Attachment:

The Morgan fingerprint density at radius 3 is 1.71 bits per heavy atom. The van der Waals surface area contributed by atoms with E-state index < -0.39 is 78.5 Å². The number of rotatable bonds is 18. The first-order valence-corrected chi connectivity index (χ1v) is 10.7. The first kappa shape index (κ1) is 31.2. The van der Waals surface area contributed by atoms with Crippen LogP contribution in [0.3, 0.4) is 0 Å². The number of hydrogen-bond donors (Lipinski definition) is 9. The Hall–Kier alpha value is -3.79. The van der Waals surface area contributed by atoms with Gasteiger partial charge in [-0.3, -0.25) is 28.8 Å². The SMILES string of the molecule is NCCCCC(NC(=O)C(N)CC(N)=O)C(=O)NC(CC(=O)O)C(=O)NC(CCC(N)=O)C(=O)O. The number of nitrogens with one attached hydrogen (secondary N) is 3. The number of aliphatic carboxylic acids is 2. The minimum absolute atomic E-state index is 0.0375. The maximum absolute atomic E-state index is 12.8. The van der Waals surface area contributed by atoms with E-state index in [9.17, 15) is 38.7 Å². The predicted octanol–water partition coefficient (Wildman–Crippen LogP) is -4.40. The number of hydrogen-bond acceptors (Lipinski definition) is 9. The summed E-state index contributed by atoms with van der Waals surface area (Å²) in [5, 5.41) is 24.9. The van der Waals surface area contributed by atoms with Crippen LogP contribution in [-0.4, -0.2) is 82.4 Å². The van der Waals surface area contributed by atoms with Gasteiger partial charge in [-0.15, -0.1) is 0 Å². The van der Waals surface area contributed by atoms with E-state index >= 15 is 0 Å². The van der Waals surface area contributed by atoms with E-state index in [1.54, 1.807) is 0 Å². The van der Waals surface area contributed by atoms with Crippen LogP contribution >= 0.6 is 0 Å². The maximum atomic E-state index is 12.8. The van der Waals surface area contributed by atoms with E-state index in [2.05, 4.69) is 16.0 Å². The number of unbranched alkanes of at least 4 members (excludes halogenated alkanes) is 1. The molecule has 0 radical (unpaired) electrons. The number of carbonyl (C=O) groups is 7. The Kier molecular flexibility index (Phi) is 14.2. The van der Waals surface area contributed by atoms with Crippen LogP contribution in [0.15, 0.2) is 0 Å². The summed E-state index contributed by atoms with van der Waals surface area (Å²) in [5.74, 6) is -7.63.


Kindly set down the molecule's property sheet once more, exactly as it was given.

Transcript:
The Morgan fingerprint density at radius 3 is 1.71 bits per heavy atom. The van der Waals surface area contributed by atoms with E-state index < -0.39 is 78.5 Å². The number of rotatable bonds is 18. The first-order valence-corrected chi connectivity index (χ1v) is 10.7. The first kappa shape index (κ1) is 31.2. The van der Waals surface area contributed by atoms with Crippen LogP contribution in [0.3, 0.4) is 0 Å². The number of hydrogen-bond donors (Lipinski definition) is 9. The Hall–Kier alpha value is -3.79. The van der Waals surface area contributed by atoms with Gasteiger partial charge in [-0.3, -0.25) is 28.8 Å². The SMILES string of the molecule is NCCCCC(NC(=O)C(N)CC(N)=O)C(=O)NC(CC(=O)O)C(=O)NC(CCC(N)=O)C(=O)O. The number of nitrogens with one attached hydrogen (secondary N) is 3. The number of aliphatic carboxylic acids is 2. The minimum absolute atomic E-state index is 0.0375. The maximum absolute atomic E-state index is 12.8. The van der Waals surface area contributed by atoms with E-state index in [9.17, 15) is 38.7 Å². The predicted octanol–water partition coefficient (Wildman–Crippen LogP) is -4.40. The number of hydrogen-bond acceptors (Lipinski definition) is 9. The summed E-state index contributed by atoms with van der Waals surface area (Å²) in [5, 5.41) is 24.9. The van der Waals surface area contributed by atoms with Crippen LogP contribution in [-0.4, -0.2) is 82.4 Å². The van der Waals surface area contributed by atoms with Gasteiger partial charge in [-0.15, -0.1) is 0 Å². The van der Waals surface area contributed by atoms with E-state index >= 15 is 0 Å². The van der Waals surface area contributed by atoms with E-state index in [1.54, 1.807) is 0 Å². The van der Waals surface area contributed by atoms with Crippen LogP contribution >= 0.6 is 0 Å². The maximum atomic E-state index is 12.8. The van der Waals surface area contributed by atoms with E-state index in [2.05, 4.69) is 16.0 Å². The number of unbranched alkanes of at least 4 members (excludes halogenated alkanes) is 1. The molecule has 0 radical (unpaired) electrons. The number of carbonyl (C=O) groups is 7. The Kier molecular flexibility index (Phi) is 14.2. The van der Waals surface area contributed by atoms with Crippen LogP contribution in [0.15, 0.2) is 0 Å². The summed E-state index contributed by atoms with van der Waals surface area (Å²) in [5.74, 6) is -7.63.